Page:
As a result of the talk I gave this last Sunday at VLC, Participating in the People of God, I was asked, referring to my text, Colossians 3:12-17, “Who are the chosen?” The answer that came out of the conversation was that all are chosen, but not all accept the invitation to become part of the chosen. Though I agree with this answer, I also acknowledge that it is an over simplification. The ramifications of which cannot be simply borne out. I believe that the work of Jesus Christ for salvation is universal in its scope. I also believe that not all who enter into eternity enter peacefully into the Lord’s presence. In the end we will find that the chosen are those who have trusted Jesus Christ as their righteousness, receiving forgiveness of sins, and living in him, with him, and for him. Those who have not accepted God’s choosing, are not the chosen.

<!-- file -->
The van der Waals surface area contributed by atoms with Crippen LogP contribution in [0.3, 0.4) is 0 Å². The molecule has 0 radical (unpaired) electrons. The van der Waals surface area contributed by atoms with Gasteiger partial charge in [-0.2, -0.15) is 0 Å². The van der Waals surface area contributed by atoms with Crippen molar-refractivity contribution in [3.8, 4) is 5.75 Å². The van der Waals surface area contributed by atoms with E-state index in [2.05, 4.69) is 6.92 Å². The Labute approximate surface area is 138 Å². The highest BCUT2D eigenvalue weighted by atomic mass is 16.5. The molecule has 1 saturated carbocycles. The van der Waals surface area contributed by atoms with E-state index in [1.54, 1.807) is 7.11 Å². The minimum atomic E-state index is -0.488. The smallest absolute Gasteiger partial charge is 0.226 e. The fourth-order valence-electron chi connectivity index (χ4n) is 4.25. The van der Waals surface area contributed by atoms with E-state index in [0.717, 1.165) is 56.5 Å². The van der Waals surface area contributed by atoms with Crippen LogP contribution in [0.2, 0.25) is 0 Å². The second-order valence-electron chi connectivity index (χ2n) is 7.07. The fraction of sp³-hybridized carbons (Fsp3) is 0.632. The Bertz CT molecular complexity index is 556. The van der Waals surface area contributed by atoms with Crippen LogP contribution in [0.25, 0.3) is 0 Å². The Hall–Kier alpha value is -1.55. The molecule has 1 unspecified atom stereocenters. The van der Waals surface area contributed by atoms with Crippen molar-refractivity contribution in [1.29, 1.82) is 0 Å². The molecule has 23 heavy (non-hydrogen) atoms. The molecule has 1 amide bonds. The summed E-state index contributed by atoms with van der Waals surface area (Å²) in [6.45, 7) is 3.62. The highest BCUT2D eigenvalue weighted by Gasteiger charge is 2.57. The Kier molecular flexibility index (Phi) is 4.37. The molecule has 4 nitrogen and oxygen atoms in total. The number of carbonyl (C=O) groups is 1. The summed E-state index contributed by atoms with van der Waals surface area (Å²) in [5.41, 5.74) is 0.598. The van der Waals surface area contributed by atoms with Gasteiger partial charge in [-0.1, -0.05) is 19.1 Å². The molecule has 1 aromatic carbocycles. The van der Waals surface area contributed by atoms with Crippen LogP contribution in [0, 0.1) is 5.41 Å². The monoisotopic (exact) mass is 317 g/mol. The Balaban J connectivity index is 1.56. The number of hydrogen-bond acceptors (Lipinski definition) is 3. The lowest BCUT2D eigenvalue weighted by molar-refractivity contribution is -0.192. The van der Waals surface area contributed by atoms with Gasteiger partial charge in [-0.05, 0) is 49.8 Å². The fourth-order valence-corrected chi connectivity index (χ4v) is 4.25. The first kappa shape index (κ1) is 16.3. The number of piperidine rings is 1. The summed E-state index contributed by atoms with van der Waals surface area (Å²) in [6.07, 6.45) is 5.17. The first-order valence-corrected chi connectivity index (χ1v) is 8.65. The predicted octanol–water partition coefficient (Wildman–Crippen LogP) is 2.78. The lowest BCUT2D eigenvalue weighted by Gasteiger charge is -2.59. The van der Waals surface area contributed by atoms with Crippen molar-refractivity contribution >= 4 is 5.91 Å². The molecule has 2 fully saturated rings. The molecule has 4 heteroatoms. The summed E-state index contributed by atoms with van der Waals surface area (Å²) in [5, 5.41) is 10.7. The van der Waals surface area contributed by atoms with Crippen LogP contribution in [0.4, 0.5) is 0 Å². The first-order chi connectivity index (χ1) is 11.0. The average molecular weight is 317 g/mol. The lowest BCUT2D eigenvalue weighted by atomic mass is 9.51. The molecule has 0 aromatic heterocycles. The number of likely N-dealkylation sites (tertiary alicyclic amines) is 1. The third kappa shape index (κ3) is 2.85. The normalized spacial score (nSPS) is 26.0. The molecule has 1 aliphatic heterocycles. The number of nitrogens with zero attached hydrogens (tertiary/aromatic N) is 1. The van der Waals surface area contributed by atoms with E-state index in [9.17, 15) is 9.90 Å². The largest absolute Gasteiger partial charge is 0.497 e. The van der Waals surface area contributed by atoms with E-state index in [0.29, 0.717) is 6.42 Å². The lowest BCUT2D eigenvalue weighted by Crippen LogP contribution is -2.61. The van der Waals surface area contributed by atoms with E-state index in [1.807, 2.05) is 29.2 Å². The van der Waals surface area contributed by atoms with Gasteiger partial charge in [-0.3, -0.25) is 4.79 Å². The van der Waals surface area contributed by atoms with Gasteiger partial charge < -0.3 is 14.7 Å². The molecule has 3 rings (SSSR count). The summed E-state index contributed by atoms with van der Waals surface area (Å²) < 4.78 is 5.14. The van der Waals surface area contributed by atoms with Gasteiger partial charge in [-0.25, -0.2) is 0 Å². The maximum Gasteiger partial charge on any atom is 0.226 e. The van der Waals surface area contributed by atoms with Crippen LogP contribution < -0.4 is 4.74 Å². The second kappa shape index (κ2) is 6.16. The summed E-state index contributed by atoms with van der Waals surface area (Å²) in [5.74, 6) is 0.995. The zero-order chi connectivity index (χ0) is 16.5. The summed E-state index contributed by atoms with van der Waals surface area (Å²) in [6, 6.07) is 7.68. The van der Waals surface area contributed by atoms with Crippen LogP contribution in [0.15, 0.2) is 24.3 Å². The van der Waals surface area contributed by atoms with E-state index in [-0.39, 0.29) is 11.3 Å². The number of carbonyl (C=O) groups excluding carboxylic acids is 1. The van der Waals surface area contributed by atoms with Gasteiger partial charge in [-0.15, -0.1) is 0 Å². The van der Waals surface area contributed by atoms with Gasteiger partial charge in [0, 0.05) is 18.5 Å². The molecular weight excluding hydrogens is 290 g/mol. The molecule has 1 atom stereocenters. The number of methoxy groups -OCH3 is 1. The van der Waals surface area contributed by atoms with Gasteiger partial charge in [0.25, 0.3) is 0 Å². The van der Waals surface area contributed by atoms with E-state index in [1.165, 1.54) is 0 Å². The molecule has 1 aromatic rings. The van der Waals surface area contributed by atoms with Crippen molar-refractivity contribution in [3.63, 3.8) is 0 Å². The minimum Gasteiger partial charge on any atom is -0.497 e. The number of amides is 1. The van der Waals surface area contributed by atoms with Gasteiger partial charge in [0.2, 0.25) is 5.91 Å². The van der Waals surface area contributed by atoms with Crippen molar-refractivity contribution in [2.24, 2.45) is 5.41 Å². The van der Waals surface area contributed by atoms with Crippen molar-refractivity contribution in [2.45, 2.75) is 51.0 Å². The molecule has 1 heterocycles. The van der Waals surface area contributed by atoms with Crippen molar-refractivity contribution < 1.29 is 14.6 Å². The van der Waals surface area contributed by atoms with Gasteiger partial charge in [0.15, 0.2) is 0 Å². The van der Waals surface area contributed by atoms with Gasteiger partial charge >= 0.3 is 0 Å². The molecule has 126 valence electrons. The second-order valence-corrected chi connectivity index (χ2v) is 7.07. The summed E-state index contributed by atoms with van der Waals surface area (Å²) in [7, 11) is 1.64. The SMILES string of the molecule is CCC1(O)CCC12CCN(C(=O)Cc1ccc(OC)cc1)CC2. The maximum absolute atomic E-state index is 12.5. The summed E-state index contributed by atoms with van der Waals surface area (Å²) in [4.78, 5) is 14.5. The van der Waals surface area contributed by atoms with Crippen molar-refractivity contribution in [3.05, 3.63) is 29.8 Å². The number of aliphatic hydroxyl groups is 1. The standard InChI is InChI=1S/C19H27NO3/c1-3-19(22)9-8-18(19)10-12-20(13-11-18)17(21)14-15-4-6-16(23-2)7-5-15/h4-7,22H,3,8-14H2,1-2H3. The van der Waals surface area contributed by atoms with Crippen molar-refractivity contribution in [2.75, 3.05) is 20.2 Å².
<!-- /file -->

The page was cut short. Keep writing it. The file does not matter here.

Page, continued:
Colossians 3:12 begins with “Therefore, as God’s chosen people, holy and dearly loved, …” In this the Apostle Paul gives two descriptions of God’s chosen, holy and dearly loved. (These are not exhaustive.) God’s love is not at issue here. His love extends to all. But, the chosen are also holy. Holiness is only ever a gift to those who renounce their own righteousness and receive Christ’s righteousness as their own. As such, Christ sets them apart as his (the meaning of holy: set apart). This is a simple explanation of the chosen.
The “therefore” in Colossians 3:12 points to the balance of the passage up to verse 17, which describes how the chosen are to live among one another in this world. There is a cost and responsibility to being chosen, but this too can only be accomplished by the grace of God.
My point in all this is that being chosen is a gift we receive, open up, and put on. None deserve such a gift, but it is available to all.
Grace and peace,